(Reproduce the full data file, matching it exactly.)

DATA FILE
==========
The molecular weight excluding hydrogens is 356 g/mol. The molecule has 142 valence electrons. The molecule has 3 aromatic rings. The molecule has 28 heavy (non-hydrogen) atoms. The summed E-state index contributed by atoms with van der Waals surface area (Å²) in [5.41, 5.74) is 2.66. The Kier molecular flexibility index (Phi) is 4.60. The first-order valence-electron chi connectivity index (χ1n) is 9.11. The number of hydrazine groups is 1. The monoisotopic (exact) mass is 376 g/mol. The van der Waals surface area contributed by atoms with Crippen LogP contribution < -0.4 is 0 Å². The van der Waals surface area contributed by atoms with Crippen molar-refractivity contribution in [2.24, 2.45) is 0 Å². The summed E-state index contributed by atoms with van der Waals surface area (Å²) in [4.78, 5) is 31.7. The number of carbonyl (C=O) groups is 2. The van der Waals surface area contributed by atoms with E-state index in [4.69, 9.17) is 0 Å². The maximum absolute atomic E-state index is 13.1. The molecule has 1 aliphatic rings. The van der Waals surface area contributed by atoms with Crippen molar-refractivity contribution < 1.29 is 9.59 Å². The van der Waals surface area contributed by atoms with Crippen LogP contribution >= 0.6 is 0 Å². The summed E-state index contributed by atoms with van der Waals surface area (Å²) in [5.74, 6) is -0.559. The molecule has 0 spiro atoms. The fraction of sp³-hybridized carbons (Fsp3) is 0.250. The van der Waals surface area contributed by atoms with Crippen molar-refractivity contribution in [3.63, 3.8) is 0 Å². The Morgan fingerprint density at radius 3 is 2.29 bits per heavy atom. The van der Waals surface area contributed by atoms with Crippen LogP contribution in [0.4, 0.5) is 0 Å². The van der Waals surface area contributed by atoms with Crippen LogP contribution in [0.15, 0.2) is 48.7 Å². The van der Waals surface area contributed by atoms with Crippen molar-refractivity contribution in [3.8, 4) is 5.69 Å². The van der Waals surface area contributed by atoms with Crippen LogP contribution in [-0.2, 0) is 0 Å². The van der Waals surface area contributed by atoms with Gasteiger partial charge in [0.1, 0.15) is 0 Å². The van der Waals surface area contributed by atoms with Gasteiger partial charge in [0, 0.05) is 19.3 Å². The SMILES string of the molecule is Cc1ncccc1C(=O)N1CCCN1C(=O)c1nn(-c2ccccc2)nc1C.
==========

The molecular weight excluding hydrogens is 356 g/mol. The molecule has 142 valence electrons. The molecule has 3 aromatic rings. The molecule has 28 heavy (non-hydrogen) atoms. The summed E-state index contributed by atoms with van der Waals surface area (Å²) in [5.41, 5.74) is 2.66. The Kier molecular flexibility index (Phi) is 4.60. The first-order valence-electron chi connectivity index (χ1n) is 9.11. The number of hydrazine groups is 1. The monoisotopic (exact) mass is 376 g/mol. The van der Waals surface area contributed by atoms with Crippen LogP contribution < -0.4 is 0 Å². The van der Waals surface area contributed by atoms with Crippen molar-refractivity contribution in [2.24, 2.45) is 0 Å². The summed E-state index contributed by atoms with van der Waals surface area (Å²) in [4.78, 5) is 31.7. The number of carbonyl (C=O) groups is 2. The van der Waals surface area contributed by atoms with E-state index in [4.69, 9.17) is 0 Å². The maximum absolute atomic E-state index is 13.1. The molecule has 1 aliphatic rings. The van der Waals surface area contributed by atoms with Crippen molar-refractivity contribution < 1.29 is 9.59 Å². The van der Waals surface area contributed by atoms with Crippen LogP contribution >= 0.6 is 0 Å². The summed E-state index contributed by atoms with van der Waals surface area (Å²) in [5.74, 6) is -0.559. The molecule has 0 spiro atoms. The fraction of sp³-hybridized carbons (Fsp3) is 0.250. The van der Waals surface area contributed by atoms with Crippen molar-refractivity contribution in [3.63, 3.8) is 0 Å². The Morgan fingerprint density at radius 3 is 2.29 bits per heavy atom. The van der Waals surface area contributed by atoms with Crippen LogP contribution in [0.4, 0.5) is 0 Å². The van der Waals surface area contributed by atoms with Crippen LogP contribution in [0.15, 0.2) is 48.7 Å². The van der Waals surface area contributed by atoms with Crippen molar-refractivity contribution in [3.8, 4) is 5.69 Å². The van der Waals surface area contributed by atoms with Crippen LogP contribution in [-0.2, 0) is 0 Å². The van der Waals surface area contributed by atoms with Gasteiger partial charge in [0.1, 0.15) is 0 Å². The van der Waals surface area contributed by atoms with Gasteiger partial charge in [0, 0.05) is 19.3 Å². The SMILES string of the molecule is Cc1ncccc1C(=O)N1CCCN1C(=O)c1nn(-c2ccccc2)nc1C.